Residential buildings: town houses, villas and palaces
The Roman town house (domus) developed from a simple atrium house (open at the top), which was already known to the Etruscans. It had a central courtyard (atrium), which had a catchment basin for rainwater (impluvium) in the middle – do my homework . This courtyard was accessed from the street through a vestibule (vestibulum) and an entrance hall (fauces). Around the entrance hall were the reception room, the dining room, the kitchen and a series of small bedrooms. Behind the reception hall was a garden. With the end of the Republic, Roman houses became more architecturally sophisticated – city villas (villa urbana) were built, whose gardens were extended with porticoes (peristylium). Properties could even extend over an entire street square, such as the House of the Faun in Pompeii, built at the beginning of the 2nd century BC.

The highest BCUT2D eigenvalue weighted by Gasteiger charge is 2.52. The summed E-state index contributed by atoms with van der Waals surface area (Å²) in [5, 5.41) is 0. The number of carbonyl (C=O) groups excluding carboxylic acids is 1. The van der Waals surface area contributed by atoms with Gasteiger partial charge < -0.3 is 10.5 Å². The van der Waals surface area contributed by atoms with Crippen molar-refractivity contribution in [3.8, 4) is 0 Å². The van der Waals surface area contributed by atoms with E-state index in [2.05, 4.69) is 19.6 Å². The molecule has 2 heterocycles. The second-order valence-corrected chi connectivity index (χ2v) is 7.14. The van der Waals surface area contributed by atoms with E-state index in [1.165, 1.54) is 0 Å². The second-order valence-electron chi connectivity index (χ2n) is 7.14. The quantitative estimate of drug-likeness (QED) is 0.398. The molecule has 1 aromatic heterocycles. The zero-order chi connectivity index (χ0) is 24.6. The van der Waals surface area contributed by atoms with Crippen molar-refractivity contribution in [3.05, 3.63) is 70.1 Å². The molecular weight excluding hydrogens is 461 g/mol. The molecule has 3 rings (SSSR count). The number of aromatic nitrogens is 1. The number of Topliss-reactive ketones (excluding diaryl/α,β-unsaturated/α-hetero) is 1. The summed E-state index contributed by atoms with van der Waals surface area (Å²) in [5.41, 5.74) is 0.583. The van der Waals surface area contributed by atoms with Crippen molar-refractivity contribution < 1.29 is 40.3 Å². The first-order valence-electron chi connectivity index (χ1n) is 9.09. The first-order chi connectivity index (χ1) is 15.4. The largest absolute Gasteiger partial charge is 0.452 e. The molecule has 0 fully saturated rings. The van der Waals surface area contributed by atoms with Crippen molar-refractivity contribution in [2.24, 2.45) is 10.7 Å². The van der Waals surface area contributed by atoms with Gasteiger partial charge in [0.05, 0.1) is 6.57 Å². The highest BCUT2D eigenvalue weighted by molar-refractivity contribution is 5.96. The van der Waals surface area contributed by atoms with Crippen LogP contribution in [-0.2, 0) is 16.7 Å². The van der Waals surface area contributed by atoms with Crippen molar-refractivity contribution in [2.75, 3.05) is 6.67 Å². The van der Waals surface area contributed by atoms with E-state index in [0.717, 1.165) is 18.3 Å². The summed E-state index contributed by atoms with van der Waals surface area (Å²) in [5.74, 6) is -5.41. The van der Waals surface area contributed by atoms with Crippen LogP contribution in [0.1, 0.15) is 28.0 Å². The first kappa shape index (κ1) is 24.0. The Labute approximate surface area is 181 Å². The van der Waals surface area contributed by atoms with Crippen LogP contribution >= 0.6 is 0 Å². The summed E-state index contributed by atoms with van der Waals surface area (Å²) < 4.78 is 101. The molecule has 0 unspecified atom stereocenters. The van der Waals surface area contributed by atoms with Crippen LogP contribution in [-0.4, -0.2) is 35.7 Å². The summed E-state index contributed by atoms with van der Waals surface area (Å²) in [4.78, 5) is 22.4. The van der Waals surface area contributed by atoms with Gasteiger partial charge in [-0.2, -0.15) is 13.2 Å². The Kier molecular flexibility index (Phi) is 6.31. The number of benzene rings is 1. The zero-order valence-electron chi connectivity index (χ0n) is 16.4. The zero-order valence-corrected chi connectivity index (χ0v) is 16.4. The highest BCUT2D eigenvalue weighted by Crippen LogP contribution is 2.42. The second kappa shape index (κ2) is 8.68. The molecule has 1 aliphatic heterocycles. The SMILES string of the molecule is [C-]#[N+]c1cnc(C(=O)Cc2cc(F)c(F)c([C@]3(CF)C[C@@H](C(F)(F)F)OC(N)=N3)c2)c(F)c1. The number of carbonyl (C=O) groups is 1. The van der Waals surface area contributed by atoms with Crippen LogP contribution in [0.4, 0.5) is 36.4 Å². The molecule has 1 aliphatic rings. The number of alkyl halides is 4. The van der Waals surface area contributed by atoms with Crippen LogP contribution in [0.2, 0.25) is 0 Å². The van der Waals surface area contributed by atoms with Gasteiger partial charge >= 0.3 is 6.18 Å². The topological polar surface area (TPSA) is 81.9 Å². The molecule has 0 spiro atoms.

Villas and palaces:
The countryside, the building type of the Roman country house (villa rustica) developed, which often included extensive estates and farm rooms – take my online class . A well-preserved country house is the villa of HADRIAN in Tivoli (construction began in 118 AD). It is a spacious complex in which the refined architectural style of the imperial period is well expressed.
The emperors created residences for themselves – same day essay writing service . For example, Emperor Augustus (27 BC-14 AD reign) had a residence on the Palatine in Rome. Near this residence, Emperor Domitian had a palace (domitians domus augustana) built, which included large reception halls, public dining rooms, fountains and a park in addition to private rooms.